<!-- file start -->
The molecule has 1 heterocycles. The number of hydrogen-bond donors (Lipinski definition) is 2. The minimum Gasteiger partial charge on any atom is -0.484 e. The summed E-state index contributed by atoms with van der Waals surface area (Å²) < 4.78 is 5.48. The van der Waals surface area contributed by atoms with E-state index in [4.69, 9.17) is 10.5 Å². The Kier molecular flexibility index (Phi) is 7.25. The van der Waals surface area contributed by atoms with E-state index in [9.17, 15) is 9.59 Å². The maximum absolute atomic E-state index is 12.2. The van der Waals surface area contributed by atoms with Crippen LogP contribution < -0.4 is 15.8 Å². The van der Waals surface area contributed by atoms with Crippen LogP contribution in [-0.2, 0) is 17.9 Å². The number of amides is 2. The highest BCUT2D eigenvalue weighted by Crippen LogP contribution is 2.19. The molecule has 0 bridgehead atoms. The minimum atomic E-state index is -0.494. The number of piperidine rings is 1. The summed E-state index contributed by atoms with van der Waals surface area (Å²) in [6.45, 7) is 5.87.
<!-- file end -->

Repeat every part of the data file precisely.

The molecule has 1 heterocycles. The number of hydrogen-bond donors (Lipinski definition) is 2. The minimum Gasteiger partial charge on any atom is -0.484 e. The summed E-state index contributed by atoms with van der Waals surface area (Å²) < 4.78 is 5.48. The van der Waals surface area contributed by atoms with E-state index in [4.69, 9.17) is 10.5 Å². The Kier molecular flexibility index (Phi) is 7.25. The van der Waals surface area contributed by atoms with E-state index in [9.17, 15) is 9.59 Å². The maximum absolute atomic E-state index is 12.2. The van der Waals surface area contributed by atoms with Crippen LogP contribution < -0.4 is 15.8 Å². The van der Waals surface area contributed by atoms with Crippen LogP contribution in [-0.2, 0) is 17.9 Å². The number of amides is 2. The highest BCUT2D eigenvalue weighted by Crippen LogP contribution is 2.19. The molecule has 0 bridgehead atoms. The minimum atomic E-state index is -0.494. The number of piperidine rings is 1. The summed E-state index contributed by atoms with van der Waals surface area (Å²) in [6.45, 7) is 5.87.